CBT involves working with a professional (therapist) to identify thought and behaviour patterns that are either making you more likely to become depressed, or stopping you from getting better when you’re experiencing depression.
It works to change your thoughts and behaviour by teaching you to think rationally about common difficulties, helping you to shift negative or unhelpful thought patterns and reactions to a more realistic, positive and problem-solving approach.

2.Interpersonal therapy (IPT)

IPT is a structured psychological therapy that focuses on problems in personal relationships and the skills needed to deal with these. IPT is based on the idea that relationship problems can have a significant effect on someone experiencing depression, and can even contribute to the cause.
IPT helps you recognise patterns in your relationships that make you more vulnerable to depression. Identifying these patterns means you can focus on improving relationships, coping with grief and finding new ways to get along with others.

3.Behaviour therapy

While behaviour therapy is a major component of cognitive behaviour therapy (CBT), unlike CBT it doesn’t attempt to change beliefs and attitudes. Instead it focuses on encouraging activities that are rewarding, pleasant or satisfying, aiming to reverse the patterns of avoidance, withdrawal and inactivity that make depression worse.

4.Mindfulness-based cognitive therapy

MBCT is generally delivered in groups and involves a type of meditation called 'mindfulness meditation'. This teaches you to focus on the present moment – just noticing whatever you’re experiencing, whether it's pleasant or unpleasant – without trying to change it. At first, this approach is used to focus on physical sensations (like breathing), but then moves on to feelings and thoughts.

Medical Treatment

The main medical treatment for depression is antidepressant medication. There's a lot of misinformation about antidepressant medication and while there is no simple explanation as to how it works, it can be very useful in the treatment of moderate to severe depression and some anxiety disorders.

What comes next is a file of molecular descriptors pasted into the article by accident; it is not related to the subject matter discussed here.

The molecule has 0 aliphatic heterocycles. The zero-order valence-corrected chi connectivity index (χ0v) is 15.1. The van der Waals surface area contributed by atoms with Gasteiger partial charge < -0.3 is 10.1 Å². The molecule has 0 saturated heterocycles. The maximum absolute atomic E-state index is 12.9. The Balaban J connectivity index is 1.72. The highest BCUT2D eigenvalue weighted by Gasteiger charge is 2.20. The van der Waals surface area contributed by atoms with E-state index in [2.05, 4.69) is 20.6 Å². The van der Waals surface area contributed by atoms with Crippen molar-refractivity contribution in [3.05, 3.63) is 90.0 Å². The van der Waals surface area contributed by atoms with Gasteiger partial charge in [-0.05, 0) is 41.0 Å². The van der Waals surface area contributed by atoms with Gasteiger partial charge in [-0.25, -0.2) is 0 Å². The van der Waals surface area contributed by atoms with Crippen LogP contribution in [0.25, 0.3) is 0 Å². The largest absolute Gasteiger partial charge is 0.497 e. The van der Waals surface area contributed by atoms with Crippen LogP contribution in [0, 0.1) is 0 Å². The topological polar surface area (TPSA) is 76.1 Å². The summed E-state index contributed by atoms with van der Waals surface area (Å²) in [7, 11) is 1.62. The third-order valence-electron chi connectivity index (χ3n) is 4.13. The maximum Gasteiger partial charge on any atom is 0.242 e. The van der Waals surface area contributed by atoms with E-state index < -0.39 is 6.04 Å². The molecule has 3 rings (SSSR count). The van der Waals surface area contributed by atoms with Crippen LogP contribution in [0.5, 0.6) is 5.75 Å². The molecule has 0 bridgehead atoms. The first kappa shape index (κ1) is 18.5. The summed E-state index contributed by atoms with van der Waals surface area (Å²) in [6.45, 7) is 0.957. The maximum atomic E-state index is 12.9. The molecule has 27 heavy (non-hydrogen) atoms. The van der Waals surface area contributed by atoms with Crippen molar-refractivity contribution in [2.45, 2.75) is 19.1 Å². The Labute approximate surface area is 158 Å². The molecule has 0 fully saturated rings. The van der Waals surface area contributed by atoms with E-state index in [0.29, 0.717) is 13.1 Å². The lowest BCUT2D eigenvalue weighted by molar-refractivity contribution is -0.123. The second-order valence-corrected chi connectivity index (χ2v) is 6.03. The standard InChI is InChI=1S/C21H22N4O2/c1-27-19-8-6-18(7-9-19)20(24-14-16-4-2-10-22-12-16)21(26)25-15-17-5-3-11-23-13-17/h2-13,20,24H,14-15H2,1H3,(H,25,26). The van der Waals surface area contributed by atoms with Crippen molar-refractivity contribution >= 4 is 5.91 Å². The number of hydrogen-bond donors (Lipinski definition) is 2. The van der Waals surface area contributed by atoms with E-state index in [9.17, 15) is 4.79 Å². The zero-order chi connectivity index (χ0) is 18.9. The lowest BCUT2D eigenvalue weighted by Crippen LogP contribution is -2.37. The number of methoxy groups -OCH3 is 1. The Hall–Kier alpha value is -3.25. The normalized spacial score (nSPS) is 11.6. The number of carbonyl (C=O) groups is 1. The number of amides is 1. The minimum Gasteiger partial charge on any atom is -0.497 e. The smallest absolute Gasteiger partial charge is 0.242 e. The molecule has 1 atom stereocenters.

If you're experiencing moderate to severe depression your doctor may prescribe antidepressant medication, along with psychological treatments. Antidepressants are sometimes prescribed when other treatments have not been successful or when psychological treatments aren't possible due to the severity of the condition or a lack of access to the treatment.

People with more severe forms of depression (bipolar disorder and psychosis) generally need to be treated with medication. This may include one or a combination of mood stabilisers, anti-psychotic drugs and antidepressants.

Other Source of Support

If left untreated, depression and anxiety can go on for months, even years. The good news is that a range of effective treatments are available, as well as things you can do yourself to recover and stay well.

Different treatments work for different people, and it’s best to speak to your GP or mental health professional about your options and preferences. If you’ve taken the first step and talked through some treatment options with a health professional, you might like to try a few of the following ideas for lifestyle changes and social support. Most people find that a combination of things work best.

It's important to remember that recovery can take time, and just as no two people are the same, neither are their recoveries. Be patient and go easy on yourself.